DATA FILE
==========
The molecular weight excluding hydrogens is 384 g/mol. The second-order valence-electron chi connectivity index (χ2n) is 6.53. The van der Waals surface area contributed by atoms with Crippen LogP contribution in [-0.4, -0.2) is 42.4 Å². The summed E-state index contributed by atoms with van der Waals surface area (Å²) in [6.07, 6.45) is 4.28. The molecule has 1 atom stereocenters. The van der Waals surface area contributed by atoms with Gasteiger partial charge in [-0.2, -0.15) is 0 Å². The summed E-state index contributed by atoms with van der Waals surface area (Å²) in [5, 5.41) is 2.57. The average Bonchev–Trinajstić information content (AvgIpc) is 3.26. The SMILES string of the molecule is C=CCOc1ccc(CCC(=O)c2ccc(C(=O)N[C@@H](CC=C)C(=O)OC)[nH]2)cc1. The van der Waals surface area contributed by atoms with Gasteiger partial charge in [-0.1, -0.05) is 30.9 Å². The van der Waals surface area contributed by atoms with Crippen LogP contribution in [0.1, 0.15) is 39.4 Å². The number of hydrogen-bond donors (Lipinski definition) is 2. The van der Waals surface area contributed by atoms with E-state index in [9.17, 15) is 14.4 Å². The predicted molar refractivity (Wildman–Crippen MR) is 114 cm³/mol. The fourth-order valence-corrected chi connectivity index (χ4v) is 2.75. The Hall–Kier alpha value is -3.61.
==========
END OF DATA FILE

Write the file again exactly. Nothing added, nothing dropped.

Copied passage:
The molecular weight excluding hydrogens is 384 g/mol. The second-order valence-electron chi connectivity index (χ2n) is 6.53. The van der Waals surface area contributed by atoms with Crippen LogP contribution in [-0.4, -0.2) is 42.4 Å². The summed E-state index contributed by atoms with van der Waals surface area (Å²) in [6.07, 6.45) is 4.28. The molecule has 1 atom stereocenters. The van der Waals surface area contributed by atoms with Gasteiger partial charge in [-0.2, -0.15) is 0 Å². The summed E-state index contributed by atoms with van der Waals surface area (Å²) in [5, 5.41) is 2.57. The average Bonchev–Trinajstić information content (AvgIpc) is 3.26. The SMILES string of the molecule is C=CCOc1ccc(CCC(=O)c2ccc(C(=O)N[C@@H](CC=C)C(=O)OC)[nH]2)cc1. The van der Waals surface area contributed by atoms with Gasteiger partial charge in [-0.1, -0.05) is 30.9 Å². The van der Waals surface area contributed by atoms with Crippen LogP contribution in [0.1, 0.15) is 39.4 Å². The number of hydrogen-bond donors (Lipinski definition) is 2. The van der Waals surface area contributed by atoms with E-state index in [9.17, 15) is 14.4 Å². The predicted molar refractivity (Wildman–Crippen MR) is 114 cm³/mol. The fourth-order valence-corrected chi connectivity index (χ4v) is 2.75. The Hall–Kier alpha value is -3.61.